7 Questions Answered about EMDR
With the vast number of people who have experienced at least one traumatic event in their life (which is estimated to be 60% of the population) it is important to have several effective trauma-focused treatments. In 2015, the Administration for Community Living (ACL) coined the term “person-centered, trauma-informed” or PCTI. One important principle from PCTI is that person-centered supportive service delivery considers everyone’s experience, needs, strengths, preferences, and goals. It honors that there isn’t a one size fits all treatment for trauma. According to the American Psychological Association (APA), there are four strongly recommended treatment options which include: Cognitive Behavioral Therapy (CBT), Cognitive Processing Therapy (CPT), Cognitive Therapy, and Prolonged Exposure. In addition, there are three conditionally recommended treatment options which include: Brief Eclectic Psychotherapy, Eye Movement Desensitization Reprocessing (EMDR) Therapy, and Narrative Exposure Therapy (NET). One that we’ll explore today is EMDR.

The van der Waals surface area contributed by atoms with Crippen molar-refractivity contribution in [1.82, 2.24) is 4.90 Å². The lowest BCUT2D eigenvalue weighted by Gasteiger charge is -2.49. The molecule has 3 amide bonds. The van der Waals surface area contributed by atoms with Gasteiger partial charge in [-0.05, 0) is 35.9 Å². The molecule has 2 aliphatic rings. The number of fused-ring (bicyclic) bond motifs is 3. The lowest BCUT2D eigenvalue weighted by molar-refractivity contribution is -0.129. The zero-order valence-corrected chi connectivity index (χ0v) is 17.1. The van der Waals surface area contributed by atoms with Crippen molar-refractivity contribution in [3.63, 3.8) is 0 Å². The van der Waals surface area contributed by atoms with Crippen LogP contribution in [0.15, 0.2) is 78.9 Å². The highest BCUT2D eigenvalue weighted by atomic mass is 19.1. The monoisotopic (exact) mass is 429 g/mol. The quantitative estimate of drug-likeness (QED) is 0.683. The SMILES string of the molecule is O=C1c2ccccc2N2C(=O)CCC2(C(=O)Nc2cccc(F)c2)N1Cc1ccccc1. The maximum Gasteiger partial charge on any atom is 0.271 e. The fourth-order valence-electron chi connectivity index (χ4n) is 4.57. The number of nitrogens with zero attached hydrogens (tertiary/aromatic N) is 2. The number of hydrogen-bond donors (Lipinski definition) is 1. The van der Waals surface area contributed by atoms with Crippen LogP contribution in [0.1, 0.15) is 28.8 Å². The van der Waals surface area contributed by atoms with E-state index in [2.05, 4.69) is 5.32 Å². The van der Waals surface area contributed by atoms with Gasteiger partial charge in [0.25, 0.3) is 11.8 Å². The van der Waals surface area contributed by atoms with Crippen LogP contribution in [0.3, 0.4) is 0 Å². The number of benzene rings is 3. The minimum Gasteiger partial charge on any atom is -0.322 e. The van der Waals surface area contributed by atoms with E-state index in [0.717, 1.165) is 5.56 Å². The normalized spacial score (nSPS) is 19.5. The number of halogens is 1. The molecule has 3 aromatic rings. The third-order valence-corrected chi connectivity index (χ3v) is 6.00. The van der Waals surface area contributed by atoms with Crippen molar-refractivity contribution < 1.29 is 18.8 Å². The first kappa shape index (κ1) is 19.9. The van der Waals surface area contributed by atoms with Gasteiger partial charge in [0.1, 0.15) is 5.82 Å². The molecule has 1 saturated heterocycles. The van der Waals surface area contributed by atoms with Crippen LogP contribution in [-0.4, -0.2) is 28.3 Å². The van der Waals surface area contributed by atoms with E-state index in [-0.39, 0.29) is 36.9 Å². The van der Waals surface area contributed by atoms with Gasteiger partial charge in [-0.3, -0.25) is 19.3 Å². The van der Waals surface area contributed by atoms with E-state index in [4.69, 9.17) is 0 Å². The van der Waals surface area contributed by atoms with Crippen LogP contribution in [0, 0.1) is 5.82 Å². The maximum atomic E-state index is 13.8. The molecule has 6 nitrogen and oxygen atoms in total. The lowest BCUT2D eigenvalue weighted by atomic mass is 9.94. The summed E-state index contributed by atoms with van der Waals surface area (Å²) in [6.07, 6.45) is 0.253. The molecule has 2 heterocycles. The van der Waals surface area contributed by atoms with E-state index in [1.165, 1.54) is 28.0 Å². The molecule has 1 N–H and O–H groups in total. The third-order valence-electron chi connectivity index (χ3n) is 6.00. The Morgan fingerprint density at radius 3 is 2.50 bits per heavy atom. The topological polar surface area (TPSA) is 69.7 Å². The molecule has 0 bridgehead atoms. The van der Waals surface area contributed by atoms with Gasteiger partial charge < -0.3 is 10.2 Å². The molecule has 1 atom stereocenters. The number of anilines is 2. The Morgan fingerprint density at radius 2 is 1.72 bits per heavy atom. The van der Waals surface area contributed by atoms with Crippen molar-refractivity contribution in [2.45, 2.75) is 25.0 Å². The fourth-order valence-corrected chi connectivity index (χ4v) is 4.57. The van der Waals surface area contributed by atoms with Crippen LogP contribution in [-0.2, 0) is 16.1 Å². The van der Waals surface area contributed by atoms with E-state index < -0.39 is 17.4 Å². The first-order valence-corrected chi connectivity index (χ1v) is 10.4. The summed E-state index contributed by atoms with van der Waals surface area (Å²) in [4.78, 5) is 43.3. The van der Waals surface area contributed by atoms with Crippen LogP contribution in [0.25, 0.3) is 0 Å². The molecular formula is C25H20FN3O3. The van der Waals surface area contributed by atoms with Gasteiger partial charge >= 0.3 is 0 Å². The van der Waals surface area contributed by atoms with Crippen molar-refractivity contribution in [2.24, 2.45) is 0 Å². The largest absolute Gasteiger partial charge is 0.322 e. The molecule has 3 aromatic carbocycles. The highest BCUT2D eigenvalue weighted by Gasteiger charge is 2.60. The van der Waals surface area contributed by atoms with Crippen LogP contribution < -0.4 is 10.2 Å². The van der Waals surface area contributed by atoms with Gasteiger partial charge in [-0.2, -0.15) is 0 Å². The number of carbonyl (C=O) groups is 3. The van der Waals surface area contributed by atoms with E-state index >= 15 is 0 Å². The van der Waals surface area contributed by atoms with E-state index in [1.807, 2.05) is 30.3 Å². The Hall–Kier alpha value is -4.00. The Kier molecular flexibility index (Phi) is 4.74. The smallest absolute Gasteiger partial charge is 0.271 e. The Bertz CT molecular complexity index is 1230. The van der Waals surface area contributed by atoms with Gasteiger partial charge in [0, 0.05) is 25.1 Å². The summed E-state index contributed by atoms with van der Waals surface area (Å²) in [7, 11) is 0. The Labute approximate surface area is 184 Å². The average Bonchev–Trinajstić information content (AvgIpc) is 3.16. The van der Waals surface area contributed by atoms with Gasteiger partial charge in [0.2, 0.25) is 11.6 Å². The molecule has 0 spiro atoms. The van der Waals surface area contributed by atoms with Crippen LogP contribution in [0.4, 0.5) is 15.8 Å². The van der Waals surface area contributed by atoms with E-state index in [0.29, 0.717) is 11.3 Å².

Which organizations recognize the effectiveness of EMDR?
EMDR is a widely recognized as an effective treatment for posttraumatic stress disorder (PTSD). In addition to the APA, this psychotherapy technique is recognized by the American Psychiatric Association, the International Society for Traumatic Stress Studies, National Alliance on Mental Illness (NAMI), the Substance Abuse and Mental Health Services Administration (SAMHSA), as well as the Departments of Defense (DOD) and Veterans Affairs (VA) as an effective treatment for trauma. It has been proven to be effective for children, adolescents, and adults.
What is EMDR?